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**Bitwise operators**

**Shao**: Looking for some help with bitwise operators, I read the documentation and everything I could find about them but I don't really have a basic understanding on how to apply them properly. Say I have this problem which is from a previous lab: 3. Nibbles A nibble is a group of 4 bits. Write a function that given an unsigned n a) returns the value with the nibbles placed in reverse order b) returns the value with the bits in each nibble reversed Can somebody help me with a solution for it ? I don't really need the code commentated since I am confident I can read it, I just don't know how to write something like this.

Ответов - 6

**Сыроежка**: It is not difficult to write the first function if to place the result in other number that is to use operation reverse-copy. Here is a demonstrative program I suppose that the function should be written in C. [pre2] #include <stdio.h> unsigned int reverse_nibbles( unsigned int x ) { unsigned int y = 0; for ( size_t i = 0; i < 2 * sizeof( unsigned int ); i++ ) { y <<= 4; y |= x & 0xF; x >>= 4; } return y; } int main(void) { unsigned int x = 0x12345678; unsigned int y = reverse_nibbles( x ); printf( "%x\t%x\n", x , y ); return 0; } [/pre2] The output is [pre2] 12345678 87654321 [/pre2]

**Shao**: Yes, C is the language sorry for not mentioning it, I forgot. Anyway, seems I need to ask some stuff about this part: y <<= 4; y |= x & 0xF; x >>= 4; First, we shift y 4 bits to the left, why do we need to do this every iteration ? Then we OR y with the result of x & 0xF. 0xF is 1111 in binary so that means x remains unchanged since 1 with 1 is 1 and 0 with 1 is 0, but why exactly did we have to mask it with 0xF first ? Because in my head this doesn't change anything. Then y |= x means we reverse every bit of x, is that what happens ? Then we right shift x by 4. In case of 0000 1000 (8, say it's stored as just 1 byte), wouldn't right shifting by 4 produce 0000 0000 ? And why do you pass x as a hex value ? One more thing, say we have x = 8 (1000 binary) and we want to print the binary representation of it. What I saw people do is shift left by 3 (let's forget about all those 0's in front) so we get 0000 and then compare it with 1 as lets' say x & 1 ? printf("1") :printf(" 0"). I understand that AND with 1 doesn't change anything but what value gets received from x & 1 and why is is evaluated to true/false ? Doesn't it change the whole bit sequence ? I don't know why this stuff seems to be so hard to me, I think I don't get a basic concept here....

**Сыроежка**: Taking into account that the initial value of x in the program if to print it in hex looks like [pre2] 12345678 [/pre2] let's assume that y already contains the last digit of x that is y looks like [pre2] 00000008 [/pre2] That to get the last digit of x x was shifted right at the end of the first iteration of the loop. That is we now have (before the second iteration of the loop) [pre2] x: 01234567 y: 00000008 [/pre2] Now that to append the current last digit of x that is 7 to y we need to shift left y [pre2] y <<= 4 [/pre2] Now y will look like [pre2] 00000080 [/pre2] Then we need to extract this last digit of x. If binary operator & will be applied to x [pre2] x & 0xF [/pre2] then the value of the expression will be [pre2] 00000007 [/pre2] So we have [pre2] 00000080 <== the current value of y 00000007 <== the value of expression x & 0xF [/pre2] and the result will be [pre2] 00000080 | 00000007 ====== 00000087 <== y |= x & 0xF [/pre2] All will be repeated in the next iteration of the loop. Try to do this yourself using a paper and pencil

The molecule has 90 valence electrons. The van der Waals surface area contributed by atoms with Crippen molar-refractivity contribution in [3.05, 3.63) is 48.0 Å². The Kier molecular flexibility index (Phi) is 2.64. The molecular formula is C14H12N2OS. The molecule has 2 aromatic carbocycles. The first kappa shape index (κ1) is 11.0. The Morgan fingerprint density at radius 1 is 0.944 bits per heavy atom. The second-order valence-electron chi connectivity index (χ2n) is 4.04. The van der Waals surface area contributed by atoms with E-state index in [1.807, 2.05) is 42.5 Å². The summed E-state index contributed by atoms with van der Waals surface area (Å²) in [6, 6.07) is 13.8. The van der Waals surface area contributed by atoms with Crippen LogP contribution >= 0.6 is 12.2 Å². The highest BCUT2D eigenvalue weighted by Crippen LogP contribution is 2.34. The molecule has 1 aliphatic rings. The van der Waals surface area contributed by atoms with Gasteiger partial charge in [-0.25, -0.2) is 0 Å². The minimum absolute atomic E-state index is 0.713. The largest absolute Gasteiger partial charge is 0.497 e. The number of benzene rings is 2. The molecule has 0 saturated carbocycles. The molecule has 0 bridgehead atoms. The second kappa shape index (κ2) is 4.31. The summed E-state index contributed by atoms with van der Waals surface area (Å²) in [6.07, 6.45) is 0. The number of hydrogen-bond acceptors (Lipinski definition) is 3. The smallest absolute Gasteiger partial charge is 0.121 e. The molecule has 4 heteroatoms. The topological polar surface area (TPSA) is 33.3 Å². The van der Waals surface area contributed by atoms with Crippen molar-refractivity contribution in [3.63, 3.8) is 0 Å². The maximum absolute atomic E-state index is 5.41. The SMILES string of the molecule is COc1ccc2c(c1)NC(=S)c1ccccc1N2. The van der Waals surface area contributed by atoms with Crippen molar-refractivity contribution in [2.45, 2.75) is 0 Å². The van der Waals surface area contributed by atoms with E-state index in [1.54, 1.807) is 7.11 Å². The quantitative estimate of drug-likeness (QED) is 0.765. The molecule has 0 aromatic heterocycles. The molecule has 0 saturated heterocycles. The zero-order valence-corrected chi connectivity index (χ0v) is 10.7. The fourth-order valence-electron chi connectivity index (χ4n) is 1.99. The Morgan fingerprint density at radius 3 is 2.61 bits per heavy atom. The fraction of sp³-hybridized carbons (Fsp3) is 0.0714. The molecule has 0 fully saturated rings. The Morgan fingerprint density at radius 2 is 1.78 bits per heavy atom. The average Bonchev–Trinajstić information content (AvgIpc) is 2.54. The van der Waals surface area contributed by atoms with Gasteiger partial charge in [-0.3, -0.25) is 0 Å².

**Shao**: So, basically, in your example, every number is a nibble actually, right ? Thanks for this, I think I got this part. Could you give me some logic on this aswell ? Say we have x = 8 (1000 binary) and we want to print the binary representation of it. What I saw people do is shift left by 3 (let's forget about all those 0's in front) so we get 0000 and then compare it with 1 as lets' say x & 1 ? printf("1") :printf(" 0"). I understand that AND with 1 doesn't change anything but what value gets received from x & 1 and why is is evaluated to true/false ? Doesn't it change the whole bit sequence ?

**Сыроежка**: After shifting x = 0b1000 by three to the right we will get 0b0001 (not 0b0000). The result of expression x & 1 (after shifiting x by 3 to the right) will be 0b0001. If x would be equal to 0b0000 then the result of expression x & 1 would be equal to 0b0000. So to print binary representation of x that is equal to 0b1000 you could write the loop [pre2] for ( size_t i = 4; i != 0; ) { printf( "&d", x >> --i ); } .[/pre2]

**Сыроежка**: A straightforward approach to the second function can look the following way [pre2] unsigned int swap_nibbles( unsigned int x ) { for ( unsigned int y = 0x0F; y; y <<= 4 ) { unsigned int tmp = ( x & y ) << 4 ; x &= ~y; y <<= 4; tmp |= ( x & y ) >> 4; x &= ~y; x |= tmp; } } [/pre2] Though it is not an elegant solution however it works. Below a demonstrative program that uses the both functions. [pre2] #include <stdio.h> unsigned int reverse_nibbles( unsigned int x ) { unsigned int y = 0; for ( size_t i = 0; i < 2 * sizeof( unsigned int ); i++ ) { y <<= 4; y |= x & 0xF; x >>= 4; } return y; } unsigned int swap_nibbles( unsigned int x ) { for ( unsigned int y = 0x0F; y; y <<= 4 ) { unsigned int tmp = ( x & y ) << 4 ; x &= ~y; y <<= 4; tmp |= ( x & y ) >> 4; x &= ~y; x |= tmp; } return x; } int main(void) { unsigned int x = 0x12345678; printf( "%x\t%x\n", x , reverse_nibbles( x ) ); printf( "%x\t%x\n", x , swap_nibbles( x ) ); return 0; } [/pre2] The program output is [pre2] 12345678 87654321 12345678 21436587 [/pre2]

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